<p>Until very recently, many authors start using the so called post hoc power (also called a posteriori power, retrospective power, observed power or achieved power) in response to the demand of some scientific journals and editors especially when the outcome of the test is not significant or slightly significant. It is suggested as an estimator of the prospective power (also called a priori power or true power). This paper is raised at the time when misunderstandings and misconceptions abounded concerning retrospective power; it has been noticed that some authors disagree to calculate the post hoc power in the sense that it is unhelpful in the presence of the crude p-value and some others advocate the use of post hoc power in the sense that it has another interpretation than what we have from the crude p-value. This study tries to discover the nature of this concept, to summarize what is available in the literature and to dispel some confusion concerning this concept. Power function with new look within permutation approach (post hoc conditional power) is developed. Convergence of empirical post hoc conditional power to the empirical conditional power is investigated as well as the connection between them is studied. Real data application from the perspective of industry and simulation studies are considered.</p>; <p>Until very recently, many authors start using the so called post hoc power (also called a posteriori power, retrospective power, observed power or achieved power) in response to the demand of some scientific journals and editors especially when the outcome of the test is not significant or slightly significant. It is suggested as an estimator of the prospective power (also called a priori power or true power). This paper is raised at the time when misunderstandings and misconceptions abounded concerning retrospective power; it has been noticed that some authors disagree to calculate the post hoc power in the sense that it is unhelpful in the presence of the crude p-value and some others advocate the use of post hoc power in the sense that it has another interpretation than what we have from the crude p-value. This study tries to discover the nature of this concept, to summarize what is available in the literature and to dispel some confusion concerning this concept. Power function with new look within permutation approach (post hoc conditional power) is developed. Convergence of empirical post hoc conditional power to the empirical conditional power is investigated as well as the connection between them is studied. Real data application from the perspective of industry and simulation studies are considered.</p>
2010-08-02T00:00:00ZOn Á-Rings: A Generalization Of Integral Domains
https://hdl.handle.net/20.500.11888/9589
On Á-Rings: A Generalization Of Integral Domains; On Á-Rings: A Generalization Of Integral Domains
Ayman Badawi
<p>Let R be a commutative ring with 1 6= 0 and Nil(R) be its set of nilpotent elements. Recall that a prime ideal of R is called a divided prime if P ½ (x) for every x 2 RnP. The class of rings: H = fR j R is a commutative ring and Nil(R) is a divided prime ideal of Rg has been studied extensively by the speaker(i.e. Badawi). Observe that if R is an integral domain, then R 2 H. Hence H is a much larger class than the class of integral domains. If R 2 H, then R is called a Á-ring.<br />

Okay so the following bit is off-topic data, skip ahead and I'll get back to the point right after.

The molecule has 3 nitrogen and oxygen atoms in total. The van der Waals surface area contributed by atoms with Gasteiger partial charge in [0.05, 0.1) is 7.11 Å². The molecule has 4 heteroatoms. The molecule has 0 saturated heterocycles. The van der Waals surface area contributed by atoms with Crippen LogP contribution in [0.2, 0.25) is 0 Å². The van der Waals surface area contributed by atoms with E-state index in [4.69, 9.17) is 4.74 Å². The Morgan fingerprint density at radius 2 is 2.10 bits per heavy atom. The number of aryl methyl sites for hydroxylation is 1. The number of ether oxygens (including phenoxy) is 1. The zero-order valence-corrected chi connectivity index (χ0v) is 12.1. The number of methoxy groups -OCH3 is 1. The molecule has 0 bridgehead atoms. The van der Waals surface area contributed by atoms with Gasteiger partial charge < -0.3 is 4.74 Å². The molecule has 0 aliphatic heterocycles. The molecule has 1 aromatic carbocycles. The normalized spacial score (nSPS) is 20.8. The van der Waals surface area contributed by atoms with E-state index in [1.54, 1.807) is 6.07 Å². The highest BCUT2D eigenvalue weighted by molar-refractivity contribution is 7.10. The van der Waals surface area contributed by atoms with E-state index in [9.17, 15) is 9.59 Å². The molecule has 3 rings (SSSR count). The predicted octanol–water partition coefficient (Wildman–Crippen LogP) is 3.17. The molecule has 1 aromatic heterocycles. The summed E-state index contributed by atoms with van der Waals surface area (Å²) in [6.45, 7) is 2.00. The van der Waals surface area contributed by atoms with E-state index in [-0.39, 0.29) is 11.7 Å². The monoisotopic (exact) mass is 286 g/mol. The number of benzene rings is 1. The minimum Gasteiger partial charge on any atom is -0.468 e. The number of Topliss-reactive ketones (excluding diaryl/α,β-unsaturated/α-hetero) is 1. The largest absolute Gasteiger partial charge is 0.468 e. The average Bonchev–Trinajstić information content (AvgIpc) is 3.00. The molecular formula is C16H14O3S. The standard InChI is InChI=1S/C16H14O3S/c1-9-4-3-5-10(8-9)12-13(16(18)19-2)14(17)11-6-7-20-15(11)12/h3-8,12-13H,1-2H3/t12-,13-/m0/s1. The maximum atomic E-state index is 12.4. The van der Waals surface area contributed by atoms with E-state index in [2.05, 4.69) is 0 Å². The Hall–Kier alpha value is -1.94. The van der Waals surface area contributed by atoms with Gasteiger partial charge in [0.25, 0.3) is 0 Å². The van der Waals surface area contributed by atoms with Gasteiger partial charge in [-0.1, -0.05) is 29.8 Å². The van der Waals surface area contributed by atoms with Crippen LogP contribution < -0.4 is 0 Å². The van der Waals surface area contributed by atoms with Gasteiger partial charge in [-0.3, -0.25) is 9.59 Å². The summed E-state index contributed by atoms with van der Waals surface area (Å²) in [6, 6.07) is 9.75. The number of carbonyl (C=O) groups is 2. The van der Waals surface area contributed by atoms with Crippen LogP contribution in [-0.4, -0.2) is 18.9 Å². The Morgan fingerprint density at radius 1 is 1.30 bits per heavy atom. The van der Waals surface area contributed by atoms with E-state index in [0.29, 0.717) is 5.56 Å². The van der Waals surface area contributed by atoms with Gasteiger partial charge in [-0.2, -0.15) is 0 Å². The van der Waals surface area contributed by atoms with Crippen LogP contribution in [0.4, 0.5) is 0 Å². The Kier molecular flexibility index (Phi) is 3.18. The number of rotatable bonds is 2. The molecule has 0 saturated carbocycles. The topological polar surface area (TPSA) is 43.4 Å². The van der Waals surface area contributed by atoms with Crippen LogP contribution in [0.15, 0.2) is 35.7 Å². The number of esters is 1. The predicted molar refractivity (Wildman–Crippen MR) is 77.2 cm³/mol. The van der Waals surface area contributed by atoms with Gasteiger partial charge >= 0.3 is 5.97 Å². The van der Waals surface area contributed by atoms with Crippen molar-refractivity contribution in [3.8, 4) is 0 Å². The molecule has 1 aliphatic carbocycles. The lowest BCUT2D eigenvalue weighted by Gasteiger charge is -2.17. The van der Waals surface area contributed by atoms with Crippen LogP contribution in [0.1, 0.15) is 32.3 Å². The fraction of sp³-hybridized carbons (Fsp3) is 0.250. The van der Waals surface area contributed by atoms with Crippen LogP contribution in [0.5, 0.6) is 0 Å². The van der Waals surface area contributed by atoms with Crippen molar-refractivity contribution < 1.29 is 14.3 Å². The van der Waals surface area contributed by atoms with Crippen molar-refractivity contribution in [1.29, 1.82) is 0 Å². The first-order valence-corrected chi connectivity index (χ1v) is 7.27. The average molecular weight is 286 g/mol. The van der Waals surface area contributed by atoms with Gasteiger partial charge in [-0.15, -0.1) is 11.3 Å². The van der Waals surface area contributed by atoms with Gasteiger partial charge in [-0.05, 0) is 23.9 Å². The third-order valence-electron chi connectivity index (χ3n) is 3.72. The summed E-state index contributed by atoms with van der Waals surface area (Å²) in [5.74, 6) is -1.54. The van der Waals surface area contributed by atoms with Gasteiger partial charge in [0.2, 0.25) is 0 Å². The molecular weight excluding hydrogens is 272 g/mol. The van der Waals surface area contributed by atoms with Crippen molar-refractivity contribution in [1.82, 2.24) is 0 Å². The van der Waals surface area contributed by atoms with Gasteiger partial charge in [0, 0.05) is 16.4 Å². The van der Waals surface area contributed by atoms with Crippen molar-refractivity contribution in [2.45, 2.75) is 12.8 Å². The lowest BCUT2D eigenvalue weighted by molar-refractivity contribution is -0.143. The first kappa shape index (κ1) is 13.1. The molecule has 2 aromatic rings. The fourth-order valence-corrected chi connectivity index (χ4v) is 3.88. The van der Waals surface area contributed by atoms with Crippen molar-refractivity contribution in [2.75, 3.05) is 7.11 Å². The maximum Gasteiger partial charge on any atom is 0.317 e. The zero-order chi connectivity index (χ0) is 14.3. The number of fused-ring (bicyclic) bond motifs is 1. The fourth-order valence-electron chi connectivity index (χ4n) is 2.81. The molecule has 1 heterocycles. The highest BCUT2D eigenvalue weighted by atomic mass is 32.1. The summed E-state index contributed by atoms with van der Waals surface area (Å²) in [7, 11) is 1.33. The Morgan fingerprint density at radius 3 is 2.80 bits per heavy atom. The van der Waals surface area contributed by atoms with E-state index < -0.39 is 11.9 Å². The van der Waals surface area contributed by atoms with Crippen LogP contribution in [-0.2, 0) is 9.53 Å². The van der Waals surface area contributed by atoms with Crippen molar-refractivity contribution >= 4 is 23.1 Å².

I wrote the ¯rst paper on Á-rings in 1999 :"Á-pseudo-valuation rings," appeared in Advances in Commutative Ring Theory, 101-110, Lecture Notes Pure Appl. Math. 205, Marcel Dekker, New York/Basel, 1999.</p>; <p>Let R be a commutative ring with 1 6= 0 and Nil(R) be its set of nilpotent elements. Recall that a prime ideal of R is called a divided prime if P ½ (x) for every x 2 RnP. The class of rings: H = fR j R is a commutative ring and Nil(R) is a divided prime ideal of Rg has been studied extensively by the speaker(i.e. Badawi). Observe that if R is an integral domain, then R 2 H. Hence H is a much larger class than the class of integral domains. If R 2 H, then R is called a Á-ring.<br />
I wrote the ¯rst paper on Á-rings in 1999 :"Á-pseudo-valuation rings," appeared in Advances in Commutative Ring Theory, 101-110, Lecture Notes Pure Appl. Math. 205, Marcel Dekker, New York/Basel, 1999.</p>
2010-08-02T00:00:00ZThe Spectrum of the Coloration Matrix for the Complete Partite Graph
https://hdl.handle.net/20.500.11888/9588
The Spectrum of the Coloration Matrix for the Complete Partite Graph; The Spectrum of the Coloration Matrix for the Complete Partite Graph
Subhi Ruzieh
<p>This paper talks about eigenvalues of graphs and finding them through making use of the coloration partition. We first define the concept of coloration. We then apply it to compute eigenvalues of some graphs. The concentration will be on graphs having a nontrivial coloration like the complete bipartite graphs K(m, n) and the complete 3 - partite graphs K(m, n, p). The idea can be carried through to the complete n-partite graphs, but the computations then will become more difficult to be concluded.</p>; <p>This paper talks about eigenvalues of graphs and finding them through making use of the coloration partition. We first define the concept of coloration. We then apply it to compute eigenvalues of some graphs. The concentration will be on graphs having a nontrivial coloration like the complete bipartite graphs K(m, n) and the complete 3 - partite graphs K(m, n, p). The idea can be carried through to the complete n-partite graphs, but the computations then will become more difficult to be concluded.</p>
2010-08-02T00:00:00Z